Linked by Thom Holwerda on Sun 29th Apr 2012 20:28 UTC
BeOS & Derivatives "During the coding period, I will first work on the boot loader. I intend to modify the existing x86 boot loader so that it is capable of loading both a 32-bit Haiku kernel and a 64-bit one. Once this is done, I will work on implementing the x86_64 architecture functionality in the kernel. Finally, I will port modules and drivers to the 64-bit kernel. Should I have time, I will also begin work on porting userland." Heck. Yes.
Thread beginning with comment 516654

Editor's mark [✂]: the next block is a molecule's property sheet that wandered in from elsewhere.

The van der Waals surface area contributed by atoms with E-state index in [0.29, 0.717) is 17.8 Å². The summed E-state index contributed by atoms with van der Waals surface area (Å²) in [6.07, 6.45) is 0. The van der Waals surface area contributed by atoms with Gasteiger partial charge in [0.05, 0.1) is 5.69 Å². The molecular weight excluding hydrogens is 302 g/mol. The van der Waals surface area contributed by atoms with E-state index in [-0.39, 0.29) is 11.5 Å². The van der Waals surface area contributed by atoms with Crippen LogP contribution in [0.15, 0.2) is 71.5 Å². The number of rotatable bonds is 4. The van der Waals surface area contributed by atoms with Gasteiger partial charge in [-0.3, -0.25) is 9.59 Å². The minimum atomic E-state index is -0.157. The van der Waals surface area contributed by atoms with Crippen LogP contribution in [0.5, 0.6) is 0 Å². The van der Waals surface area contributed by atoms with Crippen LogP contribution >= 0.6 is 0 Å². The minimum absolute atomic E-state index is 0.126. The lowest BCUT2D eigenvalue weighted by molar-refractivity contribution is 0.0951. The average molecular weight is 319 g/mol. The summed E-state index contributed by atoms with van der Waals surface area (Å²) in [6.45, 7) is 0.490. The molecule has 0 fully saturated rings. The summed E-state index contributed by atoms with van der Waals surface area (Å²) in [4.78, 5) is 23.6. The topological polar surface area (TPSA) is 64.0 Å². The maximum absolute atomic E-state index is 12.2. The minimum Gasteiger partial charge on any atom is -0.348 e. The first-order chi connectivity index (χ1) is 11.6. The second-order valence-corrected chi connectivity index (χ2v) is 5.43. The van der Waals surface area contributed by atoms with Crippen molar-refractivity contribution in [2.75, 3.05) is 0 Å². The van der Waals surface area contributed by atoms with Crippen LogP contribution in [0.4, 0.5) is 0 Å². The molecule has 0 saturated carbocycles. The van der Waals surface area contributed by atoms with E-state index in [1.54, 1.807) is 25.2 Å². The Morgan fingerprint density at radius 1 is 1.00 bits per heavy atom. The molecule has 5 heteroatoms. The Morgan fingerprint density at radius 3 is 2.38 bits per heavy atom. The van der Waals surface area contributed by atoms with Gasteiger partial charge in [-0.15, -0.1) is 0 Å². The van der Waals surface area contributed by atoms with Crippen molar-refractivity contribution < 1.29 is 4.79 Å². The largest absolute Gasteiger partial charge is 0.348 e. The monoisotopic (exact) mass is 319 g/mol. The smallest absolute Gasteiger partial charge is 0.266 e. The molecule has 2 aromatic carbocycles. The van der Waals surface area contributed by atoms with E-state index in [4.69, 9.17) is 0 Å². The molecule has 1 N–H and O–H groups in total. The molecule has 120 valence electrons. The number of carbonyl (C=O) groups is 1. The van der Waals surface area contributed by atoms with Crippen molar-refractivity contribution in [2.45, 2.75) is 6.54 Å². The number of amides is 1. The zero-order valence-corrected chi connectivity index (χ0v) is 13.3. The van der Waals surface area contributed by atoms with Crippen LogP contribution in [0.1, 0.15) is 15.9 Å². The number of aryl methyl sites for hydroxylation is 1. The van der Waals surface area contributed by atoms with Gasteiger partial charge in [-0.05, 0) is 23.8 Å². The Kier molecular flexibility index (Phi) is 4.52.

To view parent comment, click here.
To read all comments associated with this story, please click here.
RE[4]: Cool, but...
by Morgan on Wed 2nd May 2012 06:01 UTC in reply to "RE[3]: Cool, but..."
Morgan
Member since:
2005-06-29

Because the computing world in general is moving to 64 bit, just as it did to 32 bit and 16 bit in generations past.

And, as others have mentioned, it makes running Haiku on the most modern hardware much easier. These days even a crappy sub-$200 desktop comes with a multi-core 64 bit processor and 4GB or more of RAM.

The real question isn't "why are they moving to 64 bit" but "why did it take so long?"

Reply Parent Score: 2